Traceback (most recent call last):
  File "<stdin>", line 1, in <module>
  File "<stdin>", line 2, in calculate_sum
TypeError: unsupported operand type(s) for +: 'int' and 'str'

From the traceback we can clearly see that the error occurs at line 2 of the calculate_sum function.

Now, let’s replace this function with a lambda:

calculate_sum = lambda x, y: x+y
print(calculate_sum(5, 'Not_a_number'))

The output is:

>>> calculate_sum = lambda x,y: x+y
>>> print(calculate_sum(5, 'Not_a_number'))
Traceback (most recent call last):
  File "<stdin>", line 1, in <module>
  File "<stdin>", line 1, in <lambda>
TypeError: unsupported operand type(s) for +: 'int' and 'str'

The type of exception and the error message are the same, but this time the traceback tells us that there was an error at line 1 of the function <lambda>.

Not very useful!

Imagine if you had to find the right line among 10,000 lines of code.

Here is another reason for using regular functions instead of lambda functions when possible.

Passing a Variable List of Arguments to a Python Lambda

In this section we will see how to provide a variable list of arguments to a Python lambda.

To pass a variable number of arguments to a lambda we can use *args in the same way we do with a regular function:

(lambda *args: max(args))(5, 3, 4, 10, 24)

When we run it we get the maximum between the arguments passed to the lambda:

>>> (lambda *args: max(args))(5, 3, 4, 10, 24)

We don’t necessarily have to use the keyword args. What’s important is the * before args that in Python represents a variable number of arguments.

Let’s confirm if that’s the case by replacing args with numbers:

>>> (lambda *numbers: max(numbers))(5, 3, 4, 10, 24)

Still working!

More Examples of Lambda Functions

Before completing this tutorial let’s have a look at few more examples of lambdas.

These examples should give you some more ideas if you want to use lambdas in your Python programs.

Given a list of Linux commands return only the ones that start with the letter ‘c’:

>>> commands = ['ls', 'cat', 'find', 'echo', 'top', 'curl']
>>> list(filter(lambda cmd: cmd.startswith('c'), commands))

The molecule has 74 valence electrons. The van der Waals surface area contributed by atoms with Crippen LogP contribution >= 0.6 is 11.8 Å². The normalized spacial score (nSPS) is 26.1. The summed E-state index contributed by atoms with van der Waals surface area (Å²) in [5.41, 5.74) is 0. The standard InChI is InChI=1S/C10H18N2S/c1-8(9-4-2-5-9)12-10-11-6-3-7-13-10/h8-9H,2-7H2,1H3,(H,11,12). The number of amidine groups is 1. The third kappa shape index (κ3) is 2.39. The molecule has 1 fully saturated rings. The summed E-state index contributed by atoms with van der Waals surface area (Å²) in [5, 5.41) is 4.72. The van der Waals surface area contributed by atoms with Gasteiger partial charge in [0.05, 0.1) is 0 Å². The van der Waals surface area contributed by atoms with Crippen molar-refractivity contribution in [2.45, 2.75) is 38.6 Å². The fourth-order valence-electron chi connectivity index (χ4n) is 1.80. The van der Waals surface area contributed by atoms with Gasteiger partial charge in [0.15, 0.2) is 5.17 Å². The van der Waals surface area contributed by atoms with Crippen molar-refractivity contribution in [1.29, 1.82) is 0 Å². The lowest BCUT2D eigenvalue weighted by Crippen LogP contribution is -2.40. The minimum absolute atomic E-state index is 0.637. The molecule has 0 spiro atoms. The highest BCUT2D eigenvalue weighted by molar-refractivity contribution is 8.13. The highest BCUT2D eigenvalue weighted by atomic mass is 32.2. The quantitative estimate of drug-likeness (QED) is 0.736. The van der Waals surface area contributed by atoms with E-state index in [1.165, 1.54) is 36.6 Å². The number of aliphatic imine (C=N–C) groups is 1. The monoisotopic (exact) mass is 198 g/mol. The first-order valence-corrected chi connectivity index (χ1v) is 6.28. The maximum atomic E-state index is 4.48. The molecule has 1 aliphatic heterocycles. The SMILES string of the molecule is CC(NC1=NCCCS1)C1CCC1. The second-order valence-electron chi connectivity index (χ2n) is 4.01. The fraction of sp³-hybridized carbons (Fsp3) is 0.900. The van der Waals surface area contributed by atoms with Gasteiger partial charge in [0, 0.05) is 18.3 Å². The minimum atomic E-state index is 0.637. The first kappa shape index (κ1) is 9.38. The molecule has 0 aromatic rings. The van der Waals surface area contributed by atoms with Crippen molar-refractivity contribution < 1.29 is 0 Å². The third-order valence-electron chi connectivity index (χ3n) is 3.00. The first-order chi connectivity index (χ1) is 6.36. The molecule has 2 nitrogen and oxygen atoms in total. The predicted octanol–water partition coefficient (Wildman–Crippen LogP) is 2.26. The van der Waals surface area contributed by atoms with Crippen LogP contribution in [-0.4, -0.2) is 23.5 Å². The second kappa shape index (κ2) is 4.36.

['cat', 'curl']

From a comma separated string with spaces return a list that contains each word in the string without spaces:

>>> weekdays = "monday   , tuesday, wednesday,thursday,   friday,  saturday  ,sunday"
>>> list(map(lambda word: word.strip(), weekdays.split(',')))
['monday', 'tuesday', 'wednesday', 'thursday', 'friday', 'saturday', 'sunday']

Generate a list of numbers with the Python range function and return the numbers greater than four:

>>> list(filter(lambda x: x > 4, range(15)))
[5, 6, 7, 8, 9, 10, 11, 12, 13, 14]


In this tutorial we have seen what a Python lambda is, how to define it and execute it.

We went through examples with one or more arguments and we have also seen how a lambda returns a function object (without the need of a return statement).

Now you know that a lambda is also called an anonymous function because when you define it you don’t bind it to a name.

Also, analysing the difference between regular functions and lambda functions in Python has helped us understand better how lambdas works.

It’s very common to use lambda functions when they are needed only once in your code. If you need a function that gets called multiple times in your codebase using regular functions is a better approach to avoid code duplication.

Always remember how important is to write clean code, code that anyone can quickly understand in case of bugs that need to be fixed quickly in the future.

Now you have a choice between lambdas and regular functions, make the right one! 🙂